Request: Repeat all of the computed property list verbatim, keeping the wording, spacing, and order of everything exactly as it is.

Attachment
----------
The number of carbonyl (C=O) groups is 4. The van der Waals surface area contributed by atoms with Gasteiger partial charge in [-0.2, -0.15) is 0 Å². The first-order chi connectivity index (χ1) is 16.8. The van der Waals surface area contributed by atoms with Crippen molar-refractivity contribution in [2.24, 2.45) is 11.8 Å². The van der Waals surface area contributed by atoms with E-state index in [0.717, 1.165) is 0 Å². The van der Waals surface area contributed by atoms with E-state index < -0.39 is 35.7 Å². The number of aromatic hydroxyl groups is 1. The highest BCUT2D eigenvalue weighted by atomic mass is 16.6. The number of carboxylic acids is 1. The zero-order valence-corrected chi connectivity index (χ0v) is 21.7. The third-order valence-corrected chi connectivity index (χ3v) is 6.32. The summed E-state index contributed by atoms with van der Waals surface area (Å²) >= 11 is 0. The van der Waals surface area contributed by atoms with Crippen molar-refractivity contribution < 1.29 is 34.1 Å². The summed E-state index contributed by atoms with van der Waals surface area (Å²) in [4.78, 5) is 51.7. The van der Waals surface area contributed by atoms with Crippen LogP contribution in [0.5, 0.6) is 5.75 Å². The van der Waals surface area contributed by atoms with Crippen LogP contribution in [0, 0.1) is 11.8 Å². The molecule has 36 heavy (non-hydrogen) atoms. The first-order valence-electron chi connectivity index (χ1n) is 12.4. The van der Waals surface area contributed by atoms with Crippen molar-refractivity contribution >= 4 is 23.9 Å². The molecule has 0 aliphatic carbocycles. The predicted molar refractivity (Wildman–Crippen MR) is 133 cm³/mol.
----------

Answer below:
The number of carbonyl (C=O) groups is 4. The van der Waals surface area contributed by atoms with Gasteiger partial charge in [-0.2, -0.15) is 0 Å². The first-order chi connectivity index (χ1) is 16.8. The van der Waals surface area contributed by atoms with Crippen molar-refractivity contribution in [2.24, 2.45) is 11.8 Å². The van der Waals surface area contributed by atoms with E-state index in [0.717, 1.165) is 0 Å². The van der Waals surface area contributed by atoms with E-state index < -0.39 is 35.7 Å². The number of aromatic hydroxyl groups is 1. The highest BCUT2D eigenvalue weighted by atomic mass is 16.6. The number of carboxylic acids is 1. The zero-order valence-corrected chi connectivity index (χ0v) is 21.7. The third-order valence-corrected chi connectivity index (χ3v) is 6.32. The summed E-state index contributed by atoms with van der Waals surface area (Å²) >= 11 is 0. The van der Waals surface area contributed by atoms with Crippen molar-refractivity contribution < 1.29 is 34.1 Å². The summed E-state index contributed by atoms with van der Waals surface area (Å²) in [4.78, 5) is 51.7. The van der Waals surface area contributed by atoms with Crippen LogP contribution in [0.5, 0.6) is 5.75 Å². The van der Waals surface area contributed by atoms with Crippen LogP contribution in [0, 0.1) is 11.8 Å². The molecule has 36 heavy (non-hydrogen) atoms. The first-order valence-electron chi connectivity index (χ1n) is 12.4. The van der Waals surface area contributed by atoms with Crippen molar-refractivity contribution >= 4 is 23.9 Å². The molecule has 0 aliphatic carbocycles. The predicted molar refractivity (Wildman–Crippen MR) is 133 cm³/mol.